In searching for a term to describe this force, Lord Haldane is compelled to resort to the word "Sittlichkeit". For some reason, in naming the country whose growth of law has been had in the manner indicated, the people who furnished him with the appropriate word, was omitted. The correct impression must necessarily imply the foundation thought; and it is therefore safe to assume that even in Germany the development of real law must

move upon lines similar to those which obtain in other civilized countries. Lord Haldane's appreciative reference to Professor Von Ihering brings to mind that eminent author's little volume, "The Struggle for Law," which is translated into many languages, and which it will pay every citizen to read. It is his contention that the salvation of the state depends upon the determination of every citizen at all times to fight for his rights; and that the growth of the law is based upon struggle for right and resistance to wrong.

The author illustrates his contention by comparing the Englishman who resists being duped by innkeepers and hackmen, and the Austrian who, to avoid controversy and sensation, consents to pay. And he concludes that "in the few pieces of silver which the Englishman refuses and which the Austrian pays, there lies concealed more than one would think, of England and Austria; there lies concealed centuries of their political development and of their social life".

I am not clear that it would be as safe to use this illustration now as it was when Ihering wrote.

And again he says:

"Law is idealism-paradoxical as this may seemnot the idealism of the fancy, but of character, that is of the man who looks upon himself as his own end, and esteems all else lightly when he is attacked in his personality. What matters it to him whence this attack upon his rights proceeds-whether from an individual, from his own government, or from a foreign nation? It is not the person of the aggressor that decides what resistance he shall oppose to the attack, but the energy of his feeling of legal right, the moral force with which he is wont to assert himself".

In other words, we find that those of our citizens who insist

upon "throwing" cases into court on principle, have some ground to stand upon, even if their lawyers often have not.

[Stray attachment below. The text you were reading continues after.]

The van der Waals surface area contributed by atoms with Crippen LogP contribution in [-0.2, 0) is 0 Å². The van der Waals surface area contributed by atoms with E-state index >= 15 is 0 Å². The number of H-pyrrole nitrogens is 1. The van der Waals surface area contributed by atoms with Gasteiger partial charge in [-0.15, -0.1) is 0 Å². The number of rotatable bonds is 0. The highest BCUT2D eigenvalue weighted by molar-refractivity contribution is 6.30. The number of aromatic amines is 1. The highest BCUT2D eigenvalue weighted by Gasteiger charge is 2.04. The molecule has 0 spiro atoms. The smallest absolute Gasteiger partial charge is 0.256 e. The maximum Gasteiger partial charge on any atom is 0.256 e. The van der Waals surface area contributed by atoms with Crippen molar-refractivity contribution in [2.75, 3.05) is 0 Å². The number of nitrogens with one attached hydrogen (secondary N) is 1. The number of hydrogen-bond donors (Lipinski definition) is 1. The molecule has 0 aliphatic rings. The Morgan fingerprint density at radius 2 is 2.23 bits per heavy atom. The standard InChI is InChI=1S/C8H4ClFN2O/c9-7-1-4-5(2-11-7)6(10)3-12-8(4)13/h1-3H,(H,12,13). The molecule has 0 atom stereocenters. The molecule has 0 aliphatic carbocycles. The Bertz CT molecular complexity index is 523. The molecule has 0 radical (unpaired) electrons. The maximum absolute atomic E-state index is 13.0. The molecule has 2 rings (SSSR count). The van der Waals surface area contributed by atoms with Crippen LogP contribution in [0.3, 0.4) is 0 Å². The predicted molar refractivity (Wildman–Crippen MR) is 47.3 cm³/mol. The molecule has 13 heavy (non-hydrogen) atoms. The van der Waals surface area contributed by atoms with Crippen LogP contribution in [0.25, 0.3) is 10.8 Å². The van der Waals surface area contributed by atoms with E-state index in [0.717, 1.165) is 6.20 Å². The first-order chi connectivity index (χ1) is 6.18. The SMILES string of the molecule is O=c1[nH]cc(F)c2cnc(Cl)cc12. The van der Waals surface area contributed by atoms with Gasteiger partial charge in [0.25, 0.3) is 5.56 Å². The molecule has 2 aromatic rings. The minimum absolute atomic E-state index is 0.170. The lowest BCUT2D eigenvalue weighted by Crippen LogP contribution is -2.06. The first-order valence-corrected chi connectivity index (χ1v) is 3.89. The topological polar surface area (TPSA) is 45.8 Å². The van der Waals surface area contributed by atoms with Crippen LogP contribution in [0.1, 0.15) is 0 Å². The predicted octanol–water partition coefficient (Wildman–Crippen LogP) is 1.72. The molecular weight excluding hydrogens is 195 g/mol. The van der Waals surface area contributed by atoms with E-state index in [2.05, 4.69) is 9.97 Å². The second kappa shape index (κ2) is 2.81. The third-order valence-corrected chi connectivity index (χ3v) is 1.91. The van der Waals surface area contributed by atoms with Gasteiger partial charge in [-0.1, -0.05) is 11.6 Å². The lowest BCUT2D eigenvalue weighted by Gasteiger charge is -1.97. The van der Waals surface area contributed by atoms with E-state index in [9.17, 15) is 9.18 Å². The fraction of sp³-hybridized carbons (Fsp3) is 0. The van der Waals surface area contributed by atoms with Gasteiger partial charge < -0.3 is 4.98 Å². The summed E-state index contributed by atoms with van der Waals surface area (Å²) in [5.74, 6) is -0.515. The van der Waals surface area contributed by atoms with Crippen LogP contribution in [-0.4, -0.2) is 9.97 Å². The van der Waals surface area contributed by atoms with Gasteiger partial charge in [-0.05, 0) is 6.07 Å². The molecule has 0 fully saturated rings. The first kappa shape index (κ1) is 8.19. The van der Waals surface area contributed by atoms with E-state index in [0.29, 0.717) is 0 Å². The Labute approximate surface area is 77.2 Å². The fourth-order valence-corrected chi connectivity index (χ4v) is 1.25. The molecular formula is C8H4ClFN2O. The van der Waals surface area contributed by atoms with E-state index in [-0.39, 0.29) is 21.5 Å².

Obviously Von Thering takes issue with Savigny, who stood for the peaceful development of the law. But it must be remembered that Savigny, as the great advocate of the historical development of law, was merely contending, against a codification which at the time he regarded as inopportune; although the distracted and diverse conditions of his country would now appear to have then afforded need for codification, similar to that which afterwards was had when the new German Empire adopted its code to restore harmony of system among all its people.

Upon the main question it appears to me that neither Von Thering nor Savigny need be entirely right or wrong. Law may be developed upon lines of peace or war; that must depend upon immediate conditions. If the warning and criticism of Erasmus had been heeded, Luther might not have arisen in power. Cavour's career might not have been possible without Garibaldi's preparatory struggle; but no one who has read Thayer's life of Cavour can doubt that without this statesman to restore harmony and opportunity for Italy's peaceful development, Garibaldi's efforts would have been useless. If Turgot had lived earlier, or had been heeded when his advice was given, perhaps Robespierre would never have led a French revolution; but even so, in later years the success of a French republic was built largely upon the counsel which Turgot had given at an earlier date. If the dreamers of Germany before 1870 had been able to agree upon a common plan, that country might not have needed a Bismarck--a man of blood and iron-to knock their heads together, and to create a German Empire. And yet the triumph of Bismarck culminated in a realization of the dreams that preceded him. Cromwell was called into power because the warning voice was too long ignored. Either the impatient demands of the abolitionist or the conciliatory policy of Daniel Webster must have re